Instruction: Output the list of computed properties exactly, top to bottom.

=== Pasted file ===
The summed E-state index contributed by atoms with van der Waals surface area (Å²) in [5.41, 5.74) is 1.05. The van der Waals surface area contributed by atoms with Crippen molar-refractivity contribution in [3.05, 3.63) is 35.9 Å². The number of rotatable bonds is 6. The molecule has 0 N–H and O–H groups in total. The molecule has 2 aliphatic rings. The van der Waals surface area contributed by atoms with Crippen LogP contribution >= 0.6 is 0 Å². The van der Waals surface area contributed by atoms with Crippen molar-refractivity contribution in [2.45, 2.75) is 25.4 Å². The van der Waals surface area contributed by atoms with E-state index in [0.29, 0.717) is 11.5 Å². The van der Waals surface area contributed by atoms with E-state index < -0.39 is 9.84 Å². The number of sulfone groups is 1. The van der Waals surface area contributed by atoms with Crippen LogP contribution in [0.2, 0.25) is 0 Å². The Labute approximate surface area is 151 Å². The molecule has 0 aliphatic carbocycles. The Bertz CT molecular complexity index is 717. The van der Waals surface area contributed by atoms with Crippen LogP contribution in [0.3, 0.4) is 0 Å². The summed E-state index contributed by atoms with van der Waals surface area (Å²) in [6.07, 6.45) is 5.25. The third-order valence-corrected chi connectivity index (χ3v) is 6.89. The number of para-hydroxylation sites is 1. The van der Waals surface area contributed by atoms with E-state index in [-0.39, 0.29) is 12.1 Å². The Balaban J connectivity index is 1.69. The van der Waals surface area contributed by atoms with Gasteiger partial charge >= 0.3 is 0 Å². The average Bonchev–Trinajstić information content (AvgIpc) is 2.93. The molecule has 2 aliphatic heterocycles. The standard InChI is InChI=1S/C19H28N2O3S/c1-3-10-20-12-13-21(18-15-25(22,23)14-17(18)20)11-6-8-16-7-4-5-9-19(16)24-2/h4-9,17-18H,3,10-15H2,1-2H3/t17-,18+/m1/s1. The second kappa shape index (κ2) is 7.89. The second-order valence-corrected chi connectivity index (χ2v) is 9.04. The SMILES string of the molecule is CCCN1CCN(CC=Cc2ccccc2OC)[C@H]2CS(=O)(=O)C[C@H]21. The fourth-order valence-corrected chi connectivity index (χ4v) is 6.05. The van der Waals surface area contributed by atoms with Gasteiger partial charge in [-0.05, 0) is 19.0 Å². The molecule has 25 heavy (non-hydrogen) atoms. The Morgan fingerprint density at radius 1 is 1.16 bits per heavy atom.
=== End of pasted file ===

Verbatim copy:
The summed E-state index contributed by atoms with van der Waals surface area (Å²) in [5.41, 5.74) is 1.05. The van der Waals surface area contributed by atoms with Crippen molar-refractivity contribution in [3.05, 3.63) is 35.9 Å². The number of rotatable bonds is 6. The molecule has 0 N–H and O–H groups in total. The molecule has 2 aliphatic rings. The van der Waals surface area contributed by atoms with Crippen LogP contribution >= 0.6 is 0 Å². The van der Waals surface area contributed by atoms with Crippen molar-refractivity contribution in [2.45, 2.75) is 25.4 Å². The van der Waals surface area contributed by atoms with E-state index in [0.29, 0.717) is 11.5 Å². The van der Waals surface area contributed by atoms with E-state index < -0.39 is 9.84 Å². The number of sulfone groups is 1. The van der Waals surface area contributed by atoms with Crippen LogP contribution in [0.2, 0.25) is 0 Å². The Labute approximate surface area is 151 Å². The molecule has 0 aliphatic carbocycles. The Bertz CT molecular complexity index is 717. The van der Waals surface area contributed by atoms with Crippen LogP contribution in [0.3, 0.4) is 0 Å². The summed E-state index contributed by atoms with van der Waals surface area (Å²) in [6.07, 6.45) is 5.25. The third-order valence-corrected chi connectivity index (χ3v) is 6.89. The number of para-hydroxylation sites is 1. The van der Waals surface area contributed by atoms with E-state index in [-0.39, 0.29) is 12.1 Å². The Balaban J connectivity index is 1.69. The van der Waals surface area contributed by atoms with Gasteiger partial charge >= 0.3 is 0 Å². The average Bonchev–Trinajstić information content (AvgIpc) is 2.93. The molecule has 2 aliphatic heterocycles. The standard InChI is InChI=1S/C19H28N2O3S/c1-3-10-20-12-13-21(18-15-25(22,23)14-17(18)20)11-6-8-16-7-4-5-9-19(16)24-2/h4-9,17-18H,3,10-15H2,1-2H3/t17-,18+/m1/s1. The second kappa shape index (κ2) is 7.89. The second-order valence-corrected chi connectivity index (χ2v) is 9.04. The SMILES string of the molecule is CCCN1CCN(CC=Cc2ccccc2OC)[C@H]2CS(=O)(=O)C[C@H]21. The fourth-order valence-corrected chi connectivity index (χ4v) is 6.05. The van der Waals surface area contributed by atoms with Gasteiger partial charge in [-0.05, 0) is 19.0 Å². The molecule has 25 heavy (non-hydrogen) atoms. The Morgan fingerprint density at radius 1 is 1.16 bits per heavy atom.